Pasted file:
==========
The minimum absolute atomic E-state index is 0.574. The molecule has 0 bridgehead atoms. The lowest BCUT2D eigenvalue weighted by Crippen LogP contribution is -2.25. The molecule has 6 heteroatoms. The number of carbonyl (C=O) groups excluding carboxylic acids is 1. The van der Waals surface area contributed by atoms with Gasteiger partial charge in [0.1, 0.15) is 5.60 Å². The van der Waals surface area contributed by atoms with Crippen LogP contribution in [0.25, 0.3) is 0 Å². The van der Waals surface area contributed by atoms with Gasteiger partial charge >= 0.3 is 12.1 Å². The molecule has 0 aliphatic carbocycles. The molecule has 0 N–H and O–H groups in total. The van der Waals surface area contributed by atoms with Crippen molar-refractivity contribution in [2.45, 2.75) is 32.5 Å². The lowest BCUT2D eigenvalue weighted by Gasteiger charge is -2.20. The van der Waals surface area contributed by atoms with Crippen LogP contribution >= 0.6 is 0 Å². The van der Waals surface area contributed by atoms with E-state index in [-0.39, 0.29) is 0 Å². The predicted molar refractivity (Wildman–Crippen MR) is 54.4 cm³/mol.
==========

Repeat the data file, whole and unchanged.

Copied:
The minimum absolute atomic E-state index is 0.574. The molecule has 0 bridgehead atoms. The lowest BCUT2D eigenvalue weighted by Crippen LogP contribution is -2.25. The molecule has 6 heteroatoms. The number of carbonyl (C=O) groups excluding carboxylic acids is 1. The van der Waals surface area contributed by atoms with Gasteiger partial charge in [0.1, 0.15) is 5.60 Å². The van der Waals surface area contributed by atoms with Crippen LogP contribution in [0.25, 0.3) is 0 Å². The van der Waals surface area contributed by atoms with Gasteiger partial charge >= 0.3 is 12.1 Å². The molecule has 0 aliphatic carbocycles. The molecule has 0 N–H and O–H groups in total. The van der Waals surface area contributed by atoms with Crippen molar-refractivity contribution in [2.45, 2.75) is 32.5 Å². The lowest BCUT2D eigenvalue weighted by Gasteiger charge is -2.20. The van der Waals surface area contributed by atoms with Crippen LogP contribution >= 0.6 is 0 Å². The van der Waals surface area contributed by atoms with E-state index in [-0.39, 0.29) is 0 Å². The predicted molar refractivity (Wildman–Crippen MR) is 54.4 cm³/mol.